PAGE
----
“Findings – This research concludes that Hedger was an instrumental force and tireless advocate for the improvement of public health and social change. She was a constant driver for the creation of better living and working conditions of poor laborers, especially immigrants and women, desired the enhancement of child welfare, and was also helpful in supporting the labor movement and educating those involved in the process.

Originality/value – This is the first manuscript to explore the role played by Caroline Hedger in relation to her impact on the importance of the health of workers and their families. Her story is a testament to the powerful effect of a single person in a dynamic world, and demonstrates how understanding a worker’s health contributes to greater insights about management history.”

She was the author of a book called The Well Baby Primer, here’s a blurb about it at the time of publishing:
“This unique book is prepared by one who has exceptional understanding of the needs of the foreign mother. Dr. Hedger is a graduate of the Illinois Training School for Nurses, as well as a physician, and is specially interested in the welfare work in Chicago.
The author states that the object of the Primer is twofold: ‘to get the message across in time to save the baby’s life, and to bring the women into American (sic) standards by teaching English.’ The book is arranged in lesson form, like a primer, and actual demonstration of methods is urged. Each lesson is illustrated with an attractive photograph of the baby; or the method of caring for the baby. Particularly at this time, when the propaganda of church and state is for Americanization by adequate education, this Primer is both timely and useful. Price 15 cents…”"

The book had only 128 English words in it and was ‘profusely illustrated.’

This influential but now mostly forgotten woman at least once delivered a paper to a nursing organization, Her paper was titled VENEREAL DISEASES AND MORAL PROPHYLAXIS. She delivered the paper in person to a professional organization in NY. She wrote:

“I think we can arraign society to day on three counts.
One is the increasing amount of divorce. That is an ominous matter.
Second is the decreasing birth rate. You cannot have a state without citizens. If we are to have an America that is to be worth while we have to have Americans. If you want Americans made second hand from Bulgaria and Turkey that is a different matter.”

She also stressed the importance of children being reared by one father and one mother, and of proper sex education, which she said ideally would come from mothers, but since the mothers hardly knew anything about it, must come from nurses instead. She spoke briefly on the scourge of abortion and how bad it was for women themselves, and at length on the evils of prostitution and how it was causing a plague of syphilis and gonorrhea, but that if women were only given the vote, she knew they would eliminate prostitution through their power at the ballot.

She also wrote this for the Bulletin of the American Academy of Medicine, Volume 11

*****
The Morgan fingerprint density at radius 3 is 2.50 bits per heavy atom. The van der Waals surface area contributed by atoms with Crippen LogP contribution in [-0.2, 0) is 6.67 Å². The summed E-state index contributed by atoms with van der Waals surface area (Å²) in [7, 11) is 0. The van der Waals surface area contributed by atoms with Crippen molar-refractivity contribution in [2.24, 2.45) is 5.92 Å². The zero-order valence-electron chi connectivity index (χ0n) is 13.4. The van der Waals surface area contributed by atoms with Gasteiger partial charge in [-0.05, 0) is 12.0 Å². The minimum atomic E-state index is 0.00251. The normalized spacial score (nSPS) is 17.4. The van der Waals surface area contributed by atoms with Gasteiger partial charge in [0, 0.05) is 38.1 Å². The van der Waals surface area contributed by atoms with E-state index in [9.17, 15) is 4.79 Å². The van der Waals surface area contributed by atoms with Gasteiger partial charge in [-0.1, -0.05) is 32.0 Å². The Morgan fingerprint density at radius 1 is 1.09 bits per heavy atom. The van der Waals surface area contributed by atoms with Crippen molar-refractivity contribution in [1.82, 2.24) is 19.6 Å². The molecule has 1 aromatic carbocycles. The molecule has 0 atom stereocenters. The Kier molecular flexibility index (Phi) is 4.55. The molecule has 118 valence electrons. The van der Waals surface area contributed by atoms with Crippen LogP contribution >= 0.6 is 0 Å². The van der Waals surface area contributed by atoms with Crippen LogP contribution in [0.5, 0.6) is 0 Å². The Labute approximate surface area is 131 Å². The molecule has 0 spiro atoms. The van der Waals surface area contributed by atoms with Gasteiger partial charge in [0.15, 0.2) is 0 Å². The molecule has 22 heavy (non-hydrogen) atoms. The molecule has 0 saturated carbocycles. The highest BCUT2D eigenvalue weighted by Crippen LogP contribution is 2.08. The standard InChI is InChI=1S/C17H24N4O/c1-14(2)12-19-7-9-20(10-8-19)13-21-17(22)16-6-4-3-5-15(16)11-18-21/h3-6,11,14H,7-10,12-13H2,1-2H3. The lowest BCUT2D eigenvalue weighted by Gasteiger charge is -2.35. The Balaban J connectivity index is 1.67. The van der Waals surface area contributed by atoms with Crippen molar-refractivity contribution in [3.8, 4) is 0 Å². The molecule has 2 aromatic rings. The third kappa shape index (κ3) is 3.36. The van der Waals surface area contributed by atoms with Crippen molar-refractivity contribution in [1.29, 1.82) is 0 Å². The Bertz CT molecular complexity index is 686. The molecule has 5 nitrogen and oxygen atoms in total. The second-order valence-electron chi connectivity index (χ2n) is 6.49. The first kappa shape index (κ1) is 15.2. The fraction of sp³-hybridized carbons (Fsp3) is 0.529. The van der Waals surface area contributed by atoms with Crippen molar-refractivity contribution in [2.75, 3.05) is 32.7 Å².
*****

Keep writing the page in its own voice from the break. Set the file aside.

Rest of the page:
“The profit that shall accrue to a man who loses his own soul is but a suggestion of the profit that shall accrue to a state that slaughters its children.  You may heap warehouses with goods, but if those goods are made by women whose babies die untimely deaths your chance for future life of the state is gone.  Women work for pay,  six million of them. Where do they work? Either at home or away from home.  What do they work at?  295 different occupations: everything but firemen, soldiers,  sailors,  US marines,   roofers helpers,  copper smelters helpers,  street car drivers.

Did they always work for wages? Not to quite this extent.  In fact the increase in trade and transportation from 1870 to 1900 was 2369 per cent.

She was a doctor and a suffragette who nevertheless believed that soceity needed to reconsider working women, particularly in connection with “Those occupations that affect women in such ways that their child bearing capacity and instincts are injured,” and “Those occupations taken up by women after marriage that threaten the life of the child directly.”  She wrote that “We must consider every trade condition that depletes the woman’s vitality so that puny children are born,  every work that so fatigues the mother that her milk is bad whether at home or abroad,  any and every trade or occupation that takes a mother away from her baby longer than a normal nursing interval,  whatever conditions or work which attack moral standards,  and we have a right to consider these,  and when found,  to regulate such trades.”


She was one of Upton Sinclair’s sources for background information for his book The Jungle, particularly on the terrible health conditions for those who lived in ‘Packingtown,’ as she was a doctor and longtime worker in the settlement houses there.

And in spite of being a member of a eugenics society, she also wrote: “no one can do good Americanization work who has not a real love for human beings…. You cannot make Americans by going at the foreign born either in a hsotile spirit or with an idea that you are a superior being, about to confer wisdom.”

Posted in Uncategorized | Leave a comment

Craft Project: Make a Swing for a Paper Doll

how to make swing for paper doll

From The Kindergarten and First Grade, Volume 4, published in 1919
I found it at Googlebooks

Posted in Uncategorized | Leave a comment